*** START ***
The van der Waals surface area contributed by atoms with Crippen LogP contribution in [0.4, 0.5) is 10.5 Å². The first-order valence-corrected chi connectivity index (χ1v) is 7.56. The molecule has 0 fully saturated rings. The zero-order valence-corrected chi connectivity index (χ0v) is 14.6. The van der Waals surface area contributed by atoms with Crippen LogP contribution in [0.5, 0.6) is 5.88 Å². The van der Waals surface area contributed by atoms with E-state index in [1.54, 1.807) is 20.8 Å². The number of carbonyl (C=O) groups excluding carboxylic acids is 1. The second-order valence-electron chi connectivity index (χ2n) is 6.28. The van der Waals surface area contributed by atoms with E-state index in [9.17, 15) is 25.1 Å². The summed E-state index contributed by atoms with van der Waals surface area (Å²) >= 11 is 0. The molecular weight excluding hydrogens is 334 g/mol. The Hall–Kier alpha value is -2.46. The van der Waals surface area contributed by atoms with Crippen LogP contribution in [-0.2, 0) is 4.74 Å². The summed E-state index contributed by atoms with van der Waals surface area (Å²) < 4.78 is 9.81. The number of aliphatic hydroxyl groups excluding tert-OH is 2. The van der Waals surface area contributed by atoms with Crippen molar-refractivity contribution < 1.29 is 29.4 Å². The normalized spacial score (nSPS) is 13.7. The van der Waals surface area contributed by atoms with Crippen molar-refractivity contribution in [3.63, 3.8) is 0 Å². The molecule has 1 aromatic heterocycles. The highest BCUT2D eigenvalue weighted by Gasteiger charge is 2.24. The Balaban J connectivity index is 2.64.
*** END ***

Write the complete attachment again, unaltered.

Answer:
The van der Waals surface area contributed by atoms with Crippen LogP contribution in [0.4, 0.5) is 10.5 Å². The first-order valence-corrected chi connectivity index (χ1v) is 7.56. The molecule has 0 fully saturated rings. The zero-order valence-corrected chi connectivity index (χ0v) is 14.6. The van der Waals surface area contributed by atoms with Crippen LogP contribution in [0.5, 0.6) is 5.88 Å². The van der Waals surface area contributed by atoms with E-state index in [1.54, 1.807) is 20.8 Å². The number of carbonyl (C=O) groups excluding carboxylic acids is 1. The second-order valence-electron chi connectivity index (χ2n) is 6.28. The van der Waals surface area contributed by atoms with E-state index in [9.17, 15) is 25.1 Å². The summed E-state index contributed by atoms with van der Waals surface area (Å²) >= 11 is 0. The molecular weight excluding hydrogens is 334 g/mol. The Hall–Kier alpha value is -2.46. The van der Waals surface area contributed by atoms with Crippen LogP contribution in [-0.2, 0) is 4.74 Å². The summed E-state index contributed by atoms with van der Waals surface area (Å²) < 4.78 is 9.81. The number of aliphatic hydroxyl groups excluding tert-OH is 2. The van der Waals surface area contributed by atoms with Crippen molar-refractivity contribution < 1.29 is 29.4 Å². The normalized spacial score (nSPS) is 13.7. The van der Waals surface area contributed by atoms with Crippen molar-refractivity contribution in [3.63, 3.8) is 0 Å². The molecule has 1 aromatic heterocycles. The highest BCUT2D eigenvalue weighted by Gasteiger charge is 2.24. The Balaban J connectivity index is 2.64.